It's still early days yet but Azalina Othman Said cannot be underestimated. A political feud in Cheras Umno has sparked off the possibility of a challenge to Datuk Seri Rafidah Aziz's leadership in Wanita Umno. The likely challenger may be the party's former Puteri chief.
SENATOR Datuk Syed Ali Alhabshi and Datuk Faridah Abu Hassan are both big guns in the Cheras Umno division.
But on on one Sunday evening recently, both politicians hosted separate political functions in Cheras.
Syed Ali, the powerful division chief, was at a buka puasa event for orphans whereas Faridah, the division Wanita head, was hosting a buka puasa dinner for single mothers and the elderly.
It was all quite deliberate because the two have not seen eye to eye for more than a year now. In fact, they cannot stand the sight of each other.
The depth of the animosity was demonstrated that evening when Syed Ali voiced his support for Datuk Azalina Othman Said, the VIP guest that evening, to contest the top Wanita Umno post.
He said that if the Youth and Sports Minister were ready to challenge Datuk Seri Rafidah Aziz, his division would give her the full backing.
His statement was rather premature given that Umno elections are due only next year but SMSes have been flying like crazy within Umno circles.
According to one deputy minister, those who approve of the proposal are almost equal in number to those critical of it.
But what surprised the deputy minister was that those who disapproved seemed less concerned about a contest in the Wanita wing than the fact that members should be focusing on the general election for now.
"He may have opened up Pandora's Box," said an Umno supreme council member, meaning that Syed Ali's action might lead to unpredictable, even damaging, consequences.
Syed Ali's target, as everyone knows, is Faridah. But he has decided to extend his fight to the power behind Faridah, that is Rafidah.
Faridah has long been Rafidah's right-hand woman. The International Trade and Industry Minister stood by Faridah throughout her feud with Syed Ali and reportedly said that she would keep Faridah as the national Wanita secretary even if the latter was not re-elected Cheras Wanita head.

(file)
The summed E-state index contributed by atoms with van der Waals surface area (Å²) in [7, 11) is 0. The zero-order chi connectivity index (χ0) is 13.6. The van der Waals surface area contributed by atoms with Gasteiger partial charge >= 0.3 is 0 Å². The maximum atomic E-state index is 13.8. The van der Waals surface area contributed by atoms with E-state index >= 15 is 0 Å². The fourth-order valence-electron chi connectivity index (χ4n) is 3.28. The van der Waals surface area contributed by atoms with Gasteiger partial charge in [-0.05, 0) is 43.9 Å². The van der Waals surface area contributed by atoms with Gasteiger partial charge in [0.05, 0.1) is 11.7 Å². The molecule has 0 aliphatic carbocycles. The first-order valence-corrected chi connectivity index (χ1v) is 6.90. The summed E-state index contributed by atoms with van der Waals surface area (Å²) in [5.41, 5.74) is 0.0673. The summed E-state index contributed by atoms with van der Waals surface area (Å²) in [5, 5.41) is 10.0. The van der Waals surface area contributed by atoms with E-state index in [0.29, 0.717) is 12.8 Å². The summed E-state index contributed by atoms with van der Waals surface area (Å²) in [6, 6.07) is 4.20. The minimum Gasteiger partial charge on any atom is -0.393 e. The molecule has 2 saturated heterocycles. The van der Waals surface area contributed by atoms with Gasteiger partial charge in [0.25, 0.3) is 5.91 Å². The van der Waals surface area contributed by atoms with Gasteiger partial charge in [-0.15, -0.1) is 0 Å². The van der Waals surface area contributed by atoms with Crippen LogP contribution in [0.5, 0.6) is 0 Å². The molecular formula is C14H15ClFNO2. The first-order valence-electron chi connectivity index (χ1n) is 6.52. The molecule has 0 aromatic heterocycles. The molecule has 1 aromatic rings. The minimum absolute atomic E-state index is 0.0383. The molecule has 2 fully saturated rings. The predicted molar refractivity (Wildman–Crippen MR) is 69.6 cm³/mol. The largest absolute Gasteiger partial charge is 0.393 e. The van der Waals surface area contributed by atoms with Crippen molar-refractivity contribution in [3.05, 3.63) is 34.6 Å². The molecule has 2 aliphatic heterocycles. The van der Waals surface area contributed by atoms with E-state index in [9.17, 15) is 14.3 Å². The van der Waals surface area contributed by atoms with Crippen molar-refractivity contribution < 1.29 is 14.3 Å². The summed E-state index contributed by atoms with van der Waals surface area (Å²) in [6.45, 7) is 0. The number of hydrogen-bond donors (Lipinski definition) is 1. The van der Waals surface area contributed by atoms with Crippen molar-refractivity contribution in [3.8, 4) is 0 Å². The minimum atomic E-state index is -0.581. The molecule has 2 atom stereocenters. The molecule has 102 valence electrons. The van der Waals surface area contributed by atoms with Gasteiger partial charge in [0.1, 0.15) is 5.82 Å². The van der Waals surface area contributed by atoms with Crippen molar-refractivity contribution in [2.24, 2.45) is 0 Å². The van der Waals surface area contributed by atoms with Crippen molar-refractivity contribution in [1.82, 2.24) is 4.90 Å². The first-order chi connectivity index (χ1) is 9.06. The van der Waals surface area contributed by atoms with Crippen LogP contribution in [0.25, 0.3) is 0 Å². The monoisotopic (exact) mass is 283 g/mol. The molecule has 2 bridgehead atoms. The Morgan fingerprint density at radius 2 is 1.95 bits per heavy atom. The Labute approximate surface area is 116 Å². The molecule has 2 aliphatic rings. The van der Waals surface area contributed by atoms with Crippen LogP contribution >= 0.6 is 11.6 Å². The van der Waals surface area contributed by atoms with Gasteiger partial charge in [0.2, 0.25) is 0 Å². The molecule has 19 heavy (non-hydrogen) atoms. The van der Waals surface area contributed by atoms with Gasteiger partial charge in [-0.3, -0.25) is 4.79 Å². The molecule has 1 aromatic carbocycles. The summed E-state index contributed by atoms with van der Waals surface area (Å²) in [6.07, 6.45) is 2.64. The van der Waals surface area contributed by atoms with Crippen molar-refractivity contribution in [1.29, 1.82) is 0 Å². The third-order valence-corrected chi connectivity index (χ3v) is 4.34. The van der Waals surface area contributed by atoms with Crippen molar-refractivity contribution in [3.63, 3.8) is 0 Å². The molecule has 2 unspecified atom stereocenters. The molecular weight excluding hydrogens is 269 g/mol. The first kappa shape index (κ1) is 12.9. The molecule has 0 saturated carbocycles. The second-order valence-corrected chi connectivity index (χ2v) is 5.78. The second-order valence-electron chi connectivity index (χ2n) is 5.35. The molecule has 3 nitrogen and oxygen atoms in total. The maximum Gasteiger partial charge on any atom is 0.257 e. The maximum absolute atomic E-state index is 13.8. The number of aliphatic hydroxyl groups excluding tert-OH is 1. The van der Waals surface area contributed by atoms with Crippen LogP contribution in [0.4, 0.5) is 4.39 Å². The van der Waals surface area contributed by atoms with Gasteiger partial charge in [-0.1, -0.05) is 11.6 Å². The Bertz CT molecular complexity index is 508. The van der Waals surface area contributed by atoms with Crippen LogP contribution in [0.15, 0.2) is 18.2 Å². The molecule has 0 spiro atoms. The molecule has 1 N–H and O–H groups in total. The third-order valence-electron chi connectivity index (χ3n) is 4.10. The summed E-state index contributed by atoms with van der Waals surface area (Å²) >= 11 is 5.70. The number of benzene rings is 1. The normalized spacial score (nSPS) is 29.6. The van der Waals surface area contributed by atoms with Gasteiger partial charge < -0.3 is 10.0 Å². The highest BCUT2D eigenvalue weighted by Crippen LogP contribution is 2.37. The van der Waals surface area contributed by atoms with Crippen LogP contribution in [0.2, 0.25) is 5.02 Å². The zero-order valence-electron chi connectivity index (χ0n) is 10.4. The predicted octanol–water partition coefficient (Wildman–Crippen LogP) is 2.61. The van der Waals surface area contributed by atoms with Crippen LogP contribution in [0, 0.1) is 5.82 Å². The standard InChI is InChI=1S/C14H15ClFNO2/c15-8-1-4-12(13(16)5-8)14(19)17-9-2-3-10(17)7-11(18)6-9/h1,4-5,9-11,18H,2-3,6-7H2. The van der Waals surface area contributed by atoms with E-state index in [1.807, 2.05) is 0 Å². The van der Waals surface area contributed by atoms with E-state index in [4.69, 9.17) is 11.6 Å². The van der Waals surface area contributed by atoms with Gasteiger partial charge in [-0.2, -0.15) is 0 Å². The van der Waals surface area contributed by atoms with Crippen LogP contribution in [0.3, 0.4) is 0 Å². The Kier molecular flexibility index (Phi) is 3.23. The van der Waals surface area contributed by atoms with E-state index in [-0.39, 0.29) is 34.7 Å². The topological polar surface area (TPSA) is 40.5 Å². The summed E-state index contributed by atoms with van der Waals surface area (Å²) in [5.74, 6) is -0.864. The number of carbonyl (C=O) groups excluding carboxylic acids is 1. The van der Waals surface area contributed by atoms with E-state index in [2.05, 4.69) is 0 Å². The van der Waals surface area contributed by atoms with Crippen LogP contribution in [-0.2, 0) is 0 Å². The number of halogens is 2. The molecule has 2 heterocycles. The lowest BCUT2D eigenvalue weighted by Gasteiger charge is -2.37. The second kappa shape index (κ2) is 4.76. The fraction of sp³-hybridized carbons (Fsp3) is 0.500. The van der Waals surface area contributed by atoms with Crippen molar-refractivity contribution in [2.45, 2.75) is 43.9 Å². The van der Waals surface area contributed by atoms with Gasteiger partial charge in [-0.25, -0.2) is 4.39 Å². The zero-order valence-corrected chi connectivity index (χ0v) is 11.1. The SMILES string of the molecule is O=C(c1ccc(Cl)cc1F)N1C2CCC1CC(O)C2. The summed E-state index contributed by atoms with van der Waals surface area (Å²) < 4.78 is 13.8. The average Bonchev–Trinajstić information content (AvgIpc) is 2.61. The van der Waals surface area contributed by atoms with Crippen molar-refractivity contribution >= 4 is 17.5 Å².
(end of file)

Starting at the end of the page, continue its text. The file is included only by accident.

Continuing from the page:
It is understood that Syed Ali had turned to Azalina only after he failed to persuade Wanita deputy chief Datuk Seri Shahrizat Jalil to contest against Rafidah.
Shahrizat has made it very clear that she will not challenge Rafidah.
"I'm modern in thinking but when it comes to the party, I am a traditionalist. I believe in the party system and I don't want to put the movement at risk," said Shahrizat.
Syed Ali is the archetype Umno warlord but to his credit, his division is one of the best managed and even has its own building. The blot on his record would be his fall-out with Faridah.
He is also very shrewd and would not do something without preliminary groundwork. Some suggest he knows his proposal would have the support of other division chiefs, most of whom call the shots over the Youth and Wanita heads in their respective divisions.
There has never been much love lost between Rafidah and the men in the party. She makes no bones about what she thinks of most of them and they simply cannot stomach the way she refuses to dance to their tune.
Given this, Azalina cannot be underestimated.
On her own she may seem like a featherweight against the mighty Iron Lady but with the backing of powerful division heads she may prove to be a match.
The current scenario, said Kelantan Umno information chief Datuk Alwi Che Ahmad, is reminiscent of the 1996 Umno polls when Datuk Dr Siti Zaharah Sulaiman defeated Rafidah for the Wanita leadership.
"Zaharah was not a strong candidate but she won because the division chiefs wanted a change and exerted their influence over the Wanita members," said Alwi.
Azalina has neither endorsed nor dismissed the proposal. She said she was happy with her position in the supreme council and that she would only think of party politics after the general election.
But Rafidah will also have much to think about because Syed Ali has fired the warning shot.
By Joceline Tan (Star Columnist)